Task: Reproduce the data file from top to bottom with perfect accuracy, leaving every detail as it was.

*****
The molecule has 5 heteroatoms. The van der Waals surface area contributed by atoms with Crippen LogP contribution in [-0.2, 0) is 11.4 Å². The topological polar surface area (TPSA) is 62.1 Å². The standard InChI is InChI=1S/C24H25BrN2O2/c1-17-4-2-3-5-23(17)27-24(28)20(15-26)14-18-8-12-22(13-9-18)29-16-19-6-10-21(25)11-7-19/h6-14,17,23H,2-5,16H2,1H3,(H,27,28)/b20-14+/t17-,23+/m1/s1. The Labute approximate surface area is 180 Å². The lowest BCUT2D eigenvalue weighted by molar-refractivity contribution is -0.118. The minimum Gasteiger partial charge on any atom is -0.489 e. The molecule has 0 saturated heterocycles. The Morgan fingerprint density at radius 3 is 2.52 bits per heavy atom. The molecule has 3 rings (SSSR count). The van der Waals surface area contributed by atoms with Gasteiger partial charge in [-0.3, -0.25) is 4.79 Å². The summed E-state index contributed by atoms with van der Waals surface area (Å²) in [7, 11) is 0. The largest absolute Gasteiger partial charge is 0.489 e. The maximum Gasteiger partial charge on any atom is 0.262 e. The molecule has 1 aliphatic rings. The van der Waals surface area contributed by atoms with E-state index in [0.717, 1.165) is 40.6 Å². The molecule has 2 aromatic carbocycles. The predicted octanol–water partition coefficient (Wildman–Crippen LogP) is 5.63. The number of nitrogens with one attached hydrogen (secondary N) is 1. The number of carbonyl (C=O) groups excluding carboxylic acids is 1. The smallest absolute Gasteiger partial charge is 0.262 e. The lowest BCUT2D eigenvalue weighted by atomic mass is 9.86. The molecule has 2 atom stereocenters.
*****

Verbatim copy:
The molecule has 5 heteroatoms. The van der Waals surface area contributed by atoms with Crippen LogP contribution in [-0.2, 0) is 11.4 Å². The topological polar surface area (TPSA) is 62.1 Å². The standard InChI is InChI=1S/C24H25BrN2O2/c1-17-4-2-3-5-23(17)27-24(28)20(15-26)14-18-8-12-22(13-9-18)29-16-19-6-10-21(25)11-7-19/h6-14,17,23H,2-5,16H2,1H3,(H,27,28)/b20-14+/t17-,23+/m1/s1. The Labute approximate surface area is 180 Å². The lowest BCUT2D eigenvalue weighted by molar-refractivity contribution is -0.118. The minimum Gasteiger partial charge on any atom is -0.489 e. The molecule has 0 saturated heterocycles. The Morgan fingerprint density at radius 3 is 2.52 bits per heavy atom. The molecule has 3 rings (SSSR count). The van der Waals surface area contributed by atoms with Gasteiger partial charge in [-0.3, -0.25) is 4.79 Å². The summed E-state index contributed by atoms with van der Waals surface area (Å²) in [7, 11) is 0. The largest absolute Gasteiger partial charge is 0.489 e. The maximum Gasteiger partial charge on any atom is 0.262 e. The molecule has 1 aliphatic rings. The van der Waals surface area contributed by atoms with E-state index in [0.717, 1.165) is 40.6 Å². The molecule has 2 aromatic carbocycles. The predicted octanol–water partition coefficient (Wildman–Crippen LogP) is 5.63. The number of nitrogens with one attached hydrogen (secondary N) is 1. The number of carbonyl (C=O) groups excluding carboxylic acids is 1. The smallest absolute Gasteiger partial charge is 0.262 e. The lowest BCUT2D eigenvalue weighted by atomic mass is 9.86. The molecule has 2 atom stereocenters.